Governance-free neutrality

An important principle of Mel is that after the protocol stabilizes, governance is not socially legitimate. This means that once the proper mainnet launches, MEL and SYM are widely circulating, and the protocol reaches "1.0", Mel is not supposed to allow, or need, any sort of changes (e.g. "hard/soft forks") to the core blockchain rules.
Governance-freedom has an interesting synergy with Mel's off-chain composable vision. An off-chain composable ecosystem needs an L1 that does not change, since protocol upgrades tightly couple off-chain app development and L1 improvements, and off-chain ecosystems are unlikely to have a unified "community", making the credible neutrality of their common L1 both important and fragile. In the other direction, a L1 that wants to be governance-free needs to be used extensively by off-chain apps --- an primarily on-chain ecosystem encourages rather than resists governance.

Off-chain needs governance-freedom

The key property of blockchains is endogenous trust: we can trust a blockchain without trusting any of the people running it. Trust emerges from internal incentives that drive rational actors, rather than from preexisting trust in the parties that run the protocol. This is probably in fact only found in blockchains and similar tech: BitTorrent has decentralization, Keybase has transparency, and TLS has security, to name a few, but none of them have endogenous trust.
Any sort of consensus-breaking governance (like the numerous Ethereum network upgrades) inherently damages endogenous trust, since it enables external actors to rewrite the protocol upholding the internal incentives --- ultimately rooting trust outside the protocol, in the hands of developers, community sentiment, etc.
Trading away the blockchain killer feature is sometimes "okay" for an on-chain ecosystem; not everything on-chain is there to maximize endogenous trust, and often having your decentralized, transparent "world computer" backed by trusting the Ethereum/Solana/etc community is perfectly fine, and the advantages of the rich composability and interoperability offered by smart contract ecosystems outweigh any reduction in security.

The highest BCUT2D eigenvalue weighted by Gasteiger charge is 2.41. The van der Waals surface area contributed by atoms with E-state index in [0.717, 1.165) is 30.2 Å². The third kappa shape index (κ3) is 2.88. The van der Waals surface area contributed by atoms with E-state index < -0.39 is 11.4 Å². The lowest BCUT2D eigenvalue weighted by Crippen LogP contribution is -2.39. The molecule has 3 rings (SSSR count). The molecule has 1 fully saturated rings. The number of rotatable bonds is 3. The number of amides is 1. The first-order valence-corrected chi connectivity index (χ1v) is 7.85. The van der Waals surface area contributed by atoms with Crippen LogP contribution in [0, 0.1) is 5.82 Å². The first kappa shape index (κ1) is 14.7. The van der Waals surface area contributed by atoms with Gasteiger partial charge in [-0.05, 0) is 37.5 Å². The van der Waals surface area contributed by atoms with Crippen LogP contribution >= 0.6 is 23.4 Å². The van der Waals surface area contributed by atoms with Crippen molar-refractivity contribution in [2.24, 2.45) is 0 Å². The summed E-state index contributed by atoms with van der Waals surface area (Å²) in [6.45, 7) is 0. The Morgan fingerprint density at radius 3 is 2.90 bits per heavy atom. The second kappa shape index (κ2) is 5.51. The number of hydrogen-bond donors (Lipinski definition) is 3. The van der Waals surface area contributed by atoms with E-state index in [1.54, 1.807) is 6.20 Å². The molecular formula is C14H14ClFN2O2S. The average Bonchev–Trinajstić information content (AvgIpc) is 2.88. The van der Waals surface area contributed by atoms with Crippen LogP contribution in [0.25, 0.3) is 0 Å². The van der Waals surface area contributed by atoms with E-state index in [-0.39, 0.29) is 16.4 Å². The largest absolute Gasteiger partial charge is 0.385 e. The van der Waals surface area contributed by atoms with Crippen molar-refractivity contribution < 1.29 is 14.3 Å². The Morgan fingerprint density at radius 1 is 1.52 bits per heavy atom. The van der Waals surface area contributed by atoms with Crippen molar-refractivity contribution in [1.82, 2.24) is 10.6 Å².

But it is not fine for off-chain apps, whose only reason to use a blockchain is endogenous trust. Removing trust in community-run Tor directory servers, for instance, is a lot less appealing if the only result is shifting trust from the Tor community to the Ethereum community. Only an L1 with an uncompromising focus on the robust credible neutrality and reliability offered by purely incentive-based, endogenous trust can unlock new horizons in decentralized security in the off-chain world.
Furthermore, off-chain ecosystems are far more disrupted by protocol upgrades compared to L1 smart contract ecosystems. Even far-reaching changes to the blockchain rules (e.g. Ethereum's transition to PoS) can be made seamless to on-chain code, but these protocol upgrades entail every single blockchain client upgrading at once. In an off-chain ecosystem, blockchain light client implementations will massively proliferate as dependencies of any program that needs to interact with on-chain logic, making coordinating such an upgrade extremely difficult and failures highly disruptive. While a protocol upgrade for current L1s means at worse a glitchy day on cryptocurrency exchanges and wallets, a upgrade of an L1 underlying a global off-chain ecosystem means all sorts of apps greatly removed from the "crypto community" requiring updates, and perhaps even embedded or unmaintained clients simply becoming "bricked".

Off-chain produces governance-freedom

The interesting other side of the coin is that precisely because protocol upgrades are so disruptive, an off-chain ecosystem socially enforces L1 governance-freedom. Coordinating everybody in a dispersed ecosystem, full of diverse protocol stacks and communities, to switch to a different set of protocol rules is practically impossible.
A great example of this dynamic in action is the Internet Protocol. Like Mel in an off-chain composable ecosystem, IP is a deeply embedded, simple, and low-level principle that is crucial for the functioning of many different protocol stacks.
And as we would expect, "governance" on IP is extremely hard. Ever since IPv6 was created in 1998, many influential members of “the community” have spent great efforts to try to replace the older IPv4 with its technically superior successor. Impressive-sounding events sponsored by “big shots”, like the Internet Society’s “World IPv6 Day” in 2011 and “World IPv6 Launch Day” in 2012 were supposed to jump-start IPv6 adoption.
Yet IPv4, though it doesn't even try to be governance-free and in fact has serious limitations like a drastic shortage of IP addresses, is just not going. 25 years later and 11 years after “World IPv6 Launch”, only a little more than 30% of networks support IPv6, and the vast majority of Internet traffic continues to be IPv4.
Thus, even the security of Mel's incentives not changing depends on incentive-based endogenous trust, not preexisting trust in some community. The sort of social-coordination problem that prevents a protocol from upgrading is exactly the sort of incentive-based security that upholds the correct execution of a blockchain rules.